Photogallery 3.00 tries to automatically detect the character encoding of any page that it creates, i.e. the main gallery pages and each of its subpages. If, however, you know the encoding (for example, UTF-8), it is best to declare it your PARAMS file:

.charset = utf-8
If you do this, Photogallery will believe you. But if the main gallery page has scrambled text, it means one or more pieces of it (e.g. index.txt, index2.txt, or copyright.txt) were not actually encoded in UTF-8, and you need to do something about it; for example, use Kermit's TRANSLATE command to convert them into UTF-8.

Gallery subpages are treated a bit differently in that if Photogallery reliably detects the encoding of an image caption, it will will declare this encoding for the resulting page even if it is different from the main page's encoding or the 'charset' definition in your PARAMS file, except that if the caption encoding is detected as 'us-ascii', Photogallery will use 'utf-8' since (a) us-ascii is a proper subset of utf-8, and (b) utf-8 is the preferred character set for all web pages.

In short, if you are creating non-English text to be included in a gallery and you don't know what its encoding is, omit the Photogallery charset parameter and Photogallery will fill it in for you and its choice will usually be correct. The ideal case is that you encode all your text as UTF-8, since that is the current standard for the Web.

Demonstration of new features in Photogallery 3.00

Live gallery created by the Photogallery 3.00; use the scrollbar to go down; click any image to see the result. (Warning: don't click the ▲, if you do then there's no way to come back to the demo page because iframes don't have a Back button.) Alternatively, you could click here to visit the same gallery directly, and then come back by clicking your browser's Back button.


The Photogallery script creates an index.html file in your current directory unless you instruct it otherwise via the 'indexfile' parameter (explained below). Unless you want your website home page to be a gallery, YOU SHOULD NOT RUN THIS SCRIPT in the top-level directory of the website without specifying a different name for the index file, because this will replace the website's home page, the index.html file. There is no foolproof way for Photogallery (or any other program) to know whether it is running in the home directory of a website. However:

Download and Installation

The Photogallery script requires C-Kermit 9.0.304 or later* on a Unix-based operating system, and also (if you want thumbnail and resized versions of your images) that the ImageMagick convert program is installed in your PATH (that is, if you type "convert -version" at the shell prompt, you'll see some text like "Version: ImageMagick 6.9.10" rather than "convert: command not found").  Download links:

Link to download... Status
[CLICK] C-Kermit 10.0* Free open-source software, next release (in development)
[CLICK] ImageMagick** Free open-source software
ImageMagick is available for Windows too, CLICK HERE to download it.
[CLICK] The Photogallery script Free open-source software [LICENSE]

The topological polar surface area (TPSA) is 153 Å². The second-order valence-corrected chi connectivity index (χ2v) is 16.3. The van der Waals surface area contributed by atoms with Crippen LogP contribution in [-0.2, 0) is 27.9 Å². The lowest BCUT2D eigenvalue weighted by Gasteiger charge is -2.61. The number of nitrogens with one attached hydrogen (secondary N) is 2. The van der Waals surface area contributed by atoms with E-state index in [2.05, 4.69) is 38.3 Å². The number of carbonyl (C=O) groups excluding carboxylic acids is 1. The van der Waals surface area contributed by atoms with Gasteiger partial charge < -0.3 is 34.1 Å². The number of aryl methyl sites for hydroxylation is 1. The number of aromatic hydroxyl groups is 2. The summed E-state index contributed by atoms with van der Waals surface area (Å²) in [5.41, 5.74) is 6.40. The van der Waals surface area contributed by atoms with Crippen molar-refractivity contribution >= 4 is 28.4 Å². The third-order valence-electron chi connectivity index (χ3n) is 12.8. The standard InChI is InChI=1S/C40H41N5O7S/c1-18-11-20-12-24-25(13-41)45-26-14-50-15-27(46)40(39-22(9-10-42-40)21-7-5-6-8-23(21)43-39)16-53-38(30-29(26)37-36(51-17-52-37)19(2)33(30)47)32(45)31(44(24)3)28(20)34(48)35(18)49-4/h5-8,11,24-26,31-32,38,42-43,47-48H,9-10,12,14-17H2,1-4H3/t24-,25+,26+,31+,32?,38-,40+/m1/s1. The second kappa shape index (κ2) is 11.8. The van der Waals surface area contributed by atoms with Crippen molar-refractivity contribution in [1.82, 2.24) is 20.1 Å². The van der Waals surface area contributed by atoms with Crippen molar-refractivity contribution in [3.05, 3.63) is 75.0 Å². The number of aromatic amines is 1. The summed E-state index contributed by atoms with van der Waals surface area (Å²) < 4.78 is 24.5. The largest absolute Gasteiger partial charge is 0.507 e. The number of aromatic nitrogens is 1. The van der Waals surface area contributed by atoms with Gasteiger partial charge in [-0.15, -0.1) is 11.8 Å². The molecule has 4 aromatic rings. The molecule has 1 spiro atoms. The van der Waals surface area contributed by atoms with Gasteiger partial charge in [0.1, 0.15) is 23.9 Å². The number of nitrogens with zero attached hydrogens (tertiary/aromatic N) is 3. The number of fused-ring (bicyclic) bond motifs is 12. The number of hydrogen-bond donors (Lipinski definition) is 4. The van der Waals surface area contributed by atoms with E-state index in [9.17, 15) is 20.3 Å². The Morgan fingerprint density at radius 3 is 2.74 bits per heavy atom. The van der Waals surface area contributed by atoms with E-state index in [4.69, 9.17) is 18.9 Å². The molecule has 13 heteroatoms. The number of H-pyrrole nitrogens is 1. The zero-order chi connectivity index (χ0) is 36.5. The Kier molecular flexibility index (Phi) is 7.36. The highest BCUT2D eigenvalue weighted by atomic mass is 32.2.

Better, download the Photogallery script with Getkermiscript that also completes the installation for you.
After downloading the Photogallery script (if you did not download it with Getkermiscript), follow these steps:
* Photogallery should also work with other versions of C-Kermit back to 9.0 of 2011, but certain features will not be available: sorting by Date Taken, importing header files for your gallery, anything to with locales, etc.
** ImageMagick is required if you want to create small, quick-loading thumbnail images for the main gallery page, and reduced-size larger images for the subpages. As of Photogallery 3.00, a fully functional gallery can be built without ImageMagick, but it is likely to load more slowly.

Basic Operation

The absolute simplest way to use Photogallery is to put some digital image files (JPG, GIF, or PNG) in a new, empty directory on a Web server; cd to that directory and (assuming you have the Photogallery script installed on the same computer somewhere in your PATH as "photogallery"), type:
photogallery title="Some photos I took"

The result will be a gallery page with thumbnails of each photo, in which clicking on any thumbnail will bring you to a subpage for the image. The subpages are linked to each other and to the main gallery page, so you can go back and forth and back up just by clicking. Let's say your web account is on Panix.com, and your user ID there is "myuserid", you would see the gallery in your browser at:

Hint: "photogallery" is kind of keyboardful, so it's convenient to assign a short alias for it, such a "pg". If the program is to be used by more than one person, "pg" can be symlink. If it's only for your own use, you can put an alias in your .bashrc or other shell configuraton file. Or for that matter you can just install Photogallery as "pg".

If you don't care about captions or text or menus or customization, or dividing your gallery into sections, or ongoing maintenance of an ever-changing gallery, that's all there is to it! Otherwise, read on.

Gallery File Names